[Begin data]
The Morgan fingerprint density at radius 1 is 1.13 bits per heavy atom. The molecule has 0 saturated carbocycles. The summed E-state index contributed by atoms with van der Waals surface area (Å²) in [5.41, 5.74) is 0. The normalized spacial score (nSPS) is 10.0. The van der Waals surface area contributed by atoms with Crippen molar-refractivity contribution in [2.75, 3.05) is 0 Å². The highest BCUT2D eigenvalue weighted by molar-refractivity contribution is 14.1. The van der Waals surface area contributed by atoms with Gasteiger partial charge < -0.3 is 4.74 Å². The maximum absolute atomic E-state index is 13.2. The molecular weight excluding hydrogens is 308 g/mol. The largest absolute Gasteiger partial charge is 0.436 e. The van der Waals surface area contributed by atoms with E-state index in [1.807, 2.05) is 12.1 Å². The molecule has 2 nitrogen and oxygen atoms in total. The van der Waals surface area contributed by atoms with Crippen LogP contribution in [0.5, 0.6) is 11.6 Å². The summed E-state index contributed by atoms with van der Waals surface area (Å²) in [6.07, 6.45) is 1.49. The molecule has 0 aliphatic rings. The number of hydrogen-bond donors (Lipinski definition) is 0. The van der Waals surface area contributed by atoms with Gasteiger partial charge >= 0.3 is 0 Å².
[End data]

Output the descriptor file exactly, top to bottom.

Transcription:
The Morgan fingerprint density at radius 1 is 1.13 bits per heavy atom. The molecule has 0 saturated carbocycles. The summed E-state index contributed by atoms with van der Waals surface area (Å²) in [5.41, 5.74) is 0. The normalized spacial score (nSPS) is 10.0. The van der Waals surface area contributed by atoms with Crippen molar-refractivity contribution in [2.75, 3.05) is 0 Å². The highest BCUT2D eigenvalue weighted by molar-refractivity contribution is 14.1. The van der Waals surface area contributed by atoms with Gasteiger partial charge < -0.3 is 4.74 Å². The maximum absolute atomic E-state index is 13.2. The molecular weight excluding hydrogens is 308 g/mol. The largest absolute Gasteiger partial charge is 0.436 e. The van der Waals surface area contributed by atoms with E-state index in [1.807, 2.05) is 12.1 Å². The molecule has 2 nitrogen and oxygen atoms in total. The van der Waals surface area contributed by atoms with Crippen LogP contribution in [0.5, 0.6) is 11.6 Å². The summed E-state index contributed by atoms with van der Waals surface area (Å²) in [6.07, 6.45) is 1.49. The molecule has 0 aliphatic rings. The number of hydrogen-bond donors (Lipinski definition) is 0. The van der Waals surface area contributed by atoms with Gasteiger partial charge >= 0.3 is 0 Å².